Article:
• Some age groups consider the pandemic to be less serious when compared to the Ottawa population overall. Only three quarters (74%) of those aged 18 to 29 and 45 to 54 years consider it to be extremely or very serious.

Table 1. In general, how serious would you say the COVID-19 pandemic is?

 

March 2020

June 2020

Extremely or Very serious

94%

82%

Somewhat serious

5%

13%

Not serious

1%

4%

March 2020 survey = 559 respondents (March 26 to April 2, 2020) 

June 2020 survey = 566 respondents (June 3 to 8, 2020)

 

Figure 1. Perceived seriousness of the COVID-19 pandemic by age group, Ottawa, June 2020

A horizontal bar graph of the percent of adults by age group who perceived the COVID-19 pandemic to be extremely or very serious and somewhat serious. A data table to support this figure is located below.

 Data Source and Notes for Figure 1
 Ottawa Public Health. Impact of COVID-19 online survey of Ottawa adults. June 2020.
  • EKOS Research Associates Inc. was commissioned by Ottawa Public Health to conduct a bilingual (English and French) online survey of Ottawa residents regarding the impact of COVID-19.
  • The survey was completed by a random sample of 566 Ottawa residents between June 3 and June 8, 2020.
  • Error bars in the figure represent 95% confidence intervals.
 Data Table for Figure 1
Table. Perceived seriousness of the COVID-19 pandemic by age group, Ottawa, June 2020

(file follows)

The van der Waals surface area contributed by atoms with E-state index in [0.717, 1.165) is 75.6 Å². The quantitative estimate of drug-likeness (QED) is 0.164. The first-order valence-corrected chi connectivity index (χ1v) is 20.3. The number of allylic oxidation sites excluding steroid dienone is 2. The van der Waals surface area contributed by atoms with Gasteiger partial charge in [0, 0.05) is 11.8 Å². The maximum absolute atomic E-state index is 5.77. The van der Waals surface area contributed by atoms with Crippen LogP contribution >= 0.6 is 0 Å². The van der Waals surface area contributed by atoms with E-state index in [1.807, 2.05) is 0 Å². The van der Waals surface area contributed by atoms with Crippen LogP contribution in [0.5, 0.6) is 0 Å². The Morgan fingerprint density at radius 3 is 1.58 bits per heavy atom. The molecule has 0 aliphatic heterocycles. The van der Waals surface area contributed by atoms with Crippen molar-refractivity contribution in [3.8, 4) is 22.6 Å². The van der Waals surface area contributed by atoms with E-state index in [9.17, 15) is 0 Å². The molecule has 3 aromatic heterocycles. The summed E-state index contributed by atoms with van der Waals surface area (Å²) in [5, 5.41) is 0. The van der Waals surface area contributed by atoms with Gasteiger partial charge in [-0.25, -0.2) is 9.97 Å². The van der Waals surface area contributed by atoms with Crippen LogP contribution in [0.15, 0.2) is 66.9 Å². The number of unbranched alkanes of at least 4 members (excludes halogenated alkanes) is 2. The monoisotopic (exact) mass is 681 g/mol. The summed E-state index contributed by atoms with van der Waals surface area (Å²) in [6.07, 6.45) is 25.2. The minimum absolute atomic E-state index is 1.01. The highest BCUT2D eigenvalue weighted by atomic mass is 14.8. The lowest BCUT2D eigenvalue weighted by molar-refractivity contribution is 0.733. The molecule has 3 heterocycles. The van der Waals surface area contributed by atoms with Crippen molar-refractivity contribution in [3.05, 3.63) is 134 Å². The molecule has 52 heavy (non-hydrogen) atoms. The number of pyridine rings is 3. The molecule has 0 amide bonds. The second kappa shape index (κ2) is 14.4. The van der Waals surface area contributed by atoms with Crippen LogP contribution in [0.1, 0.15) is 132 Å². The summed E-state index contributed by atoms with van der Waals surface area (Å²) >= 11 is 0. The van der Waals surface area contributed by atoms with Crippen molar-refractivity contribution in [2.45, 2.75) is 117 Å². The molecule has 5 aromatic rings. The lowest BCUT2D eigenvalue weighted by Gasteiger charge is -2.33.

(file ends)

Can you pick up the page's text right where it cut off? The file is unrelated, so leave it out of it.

Age group

Extremely / very serious

(%, 95% CI)

Somewhat serious

(%, 95% CI)

18 – 29 years

74.3, 56.0 – 86.8

22.2, 10.6 – 40.7

30 – 44 years

81.8, 73.8 – 87.8

11.7, 7.0 – 19.0

45 – 54 years

73.9, 63.9 – 81.9

19.8, 12.6 – 29.7

55 – 64 years

83.0, 74.5 – 89.0

11.3, 6.5 – 18.9

65+ years

95.1, 90.2 -97.7

4.9, 2.3 – 9.8

Key Findings from the March 2020 survey:

  • Most people in Ottawa believe the pandemic is a serious issue (94%)
  • The priority for 40% of people in Ottawa is to do their part to prevent COVID-19 from spreading to others. Another 39% of people are concerned that others they know will get sick.
  • 84% of people have changed their social behaviour in response to COVID-19 by only socializing using remote connections such as communication online or telephone (50%) or using remote connections and socializing outdoors on walks or in the yard (34%). Only 5% of people in Ottawa report socializing in their homes or the homes of friends and family.
  • Over half of people in Ottawa (57%) are worried about the safety of people they know with frail health. A third of people in Ottawa are worried about physical and mental health of themselves or those in their households (35% and 32%, respectively).